3 Common oral diseases

By September 12, 2014Teeth & gums

Finally got your pearly whites 투애니원 다운로드? Now let’s work on keeping them healthy and disease-free. You might not know it, but there are many conditions that affect you teeth, gums and mouth. Here are three very common conditions that you should keep an eye out for.

Dental cavities

You hear about these all the time on toothpaste adverts. They’re essentially holes in your teeth that are caused by tooth decay. This is usually a result of eating too much sugar and starch and not practicing daily dental hygiene – brushing, flossing and rinsing. When food gets stuck between your teeth – and you don’t remove it – it will lead to plaque, which hurts the enamel on your teeth. Overtime this corrodes your teeth causing a cavity. There’s no way to reverse the process, but you can get them filled if you go to a dentist. Prevent cavities by brushing and flossing your teeth twice a day.

Gum disease

Remember the plaque we spoke about earlier? Well it doesn’t just cause tooth decay, it’s also the major cause of gum disease. When plaque is left behind and hardens it becomes tartar, which can then only be removed by a dentist. The longer the plaque and tartar stay on your teeth, the more troublesome they become. If left alone, the bacteria could cause gingivitis, a form of gum disease. This leads to swollen gums that bleed easily. To fix it, simply visit your dentist for a proper cleanse and stick to basic oral hygiene.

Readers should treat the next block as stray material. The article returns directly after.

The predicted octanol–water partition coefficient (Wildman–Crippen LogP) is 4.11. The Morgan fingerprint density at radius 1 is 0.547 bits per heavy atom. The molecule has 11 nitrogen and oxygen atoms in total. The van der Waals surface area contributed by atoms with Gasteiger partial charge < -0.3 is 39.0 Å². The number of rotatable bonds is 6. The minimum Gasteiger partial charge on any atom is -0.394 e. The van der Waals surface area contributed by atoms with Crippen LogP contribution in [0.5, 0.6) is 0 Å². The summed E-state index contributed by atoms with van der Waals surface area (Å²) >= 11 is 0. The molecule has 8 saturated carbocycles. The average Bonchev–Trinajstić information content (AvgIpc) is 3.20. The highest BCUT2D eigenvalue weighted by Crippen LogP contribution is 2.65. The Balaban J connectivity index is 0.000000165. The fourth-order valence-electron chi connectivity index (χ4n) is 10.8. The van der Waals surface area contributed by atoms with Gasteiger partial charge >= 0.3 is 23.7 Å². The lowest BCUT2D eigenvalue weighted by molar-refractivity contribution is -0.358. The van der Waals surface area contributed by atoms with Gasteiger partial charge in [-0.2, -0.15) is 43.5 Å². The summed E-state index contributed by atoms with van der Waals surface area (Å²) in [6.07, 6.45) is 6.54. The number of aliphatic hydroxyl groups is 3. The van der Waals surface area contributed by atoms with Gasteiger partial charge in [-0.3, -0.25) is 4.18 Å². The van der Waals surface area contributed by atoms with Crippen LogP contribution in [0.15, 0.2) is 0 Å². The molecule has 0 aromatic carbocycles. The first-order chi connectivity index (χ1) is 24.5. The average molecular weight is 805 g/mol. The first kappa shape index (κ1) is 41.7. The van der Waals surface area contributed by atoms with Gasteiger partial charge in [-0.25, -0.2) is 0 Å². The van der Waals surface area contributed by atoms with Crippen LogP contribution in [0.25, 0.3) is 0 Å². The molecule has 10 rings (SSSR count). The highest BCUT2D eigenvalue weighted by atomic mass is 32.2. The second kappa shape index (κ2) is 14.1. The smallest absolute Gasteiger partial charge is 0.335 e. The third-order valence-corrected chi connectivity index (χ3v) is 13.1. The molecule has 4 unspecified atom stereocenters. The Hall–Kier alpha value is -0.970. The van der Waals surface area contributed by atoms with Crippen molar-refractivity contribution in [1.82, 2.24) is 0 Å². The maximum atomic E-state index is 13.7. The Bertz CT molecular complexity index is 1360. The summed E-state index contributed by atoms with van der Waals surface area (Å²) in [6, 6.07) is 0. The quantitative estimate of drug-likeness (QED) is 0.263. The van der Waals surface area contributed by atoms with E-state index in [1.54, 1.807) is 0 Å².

Halitosis

Bad breath, otherwise known as halitosis, has quite a few causes. The most common cause is poor oral hygiene – this includes brushing and flossing. Unhealthy lifestyle habits, like smoking, can also contribute to bad breath. However, if you’re constantly plagued by bad breath, then it could be caused by dry mouth, gingivitis or periodontitis (an advanced form of gingivitis). Visit your dentist for an accurate diagnosis and have your mouth cleaned. Then make sure you setup an appointment every 6 months for a quick check-up.

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Remember, you only get 2 sets of teeth your entire life – your milk teeth and your adult teeth. Make sure to take care of them and keep them healthy.

Sources:

nlm.nih.gov
nidcr.nih.gov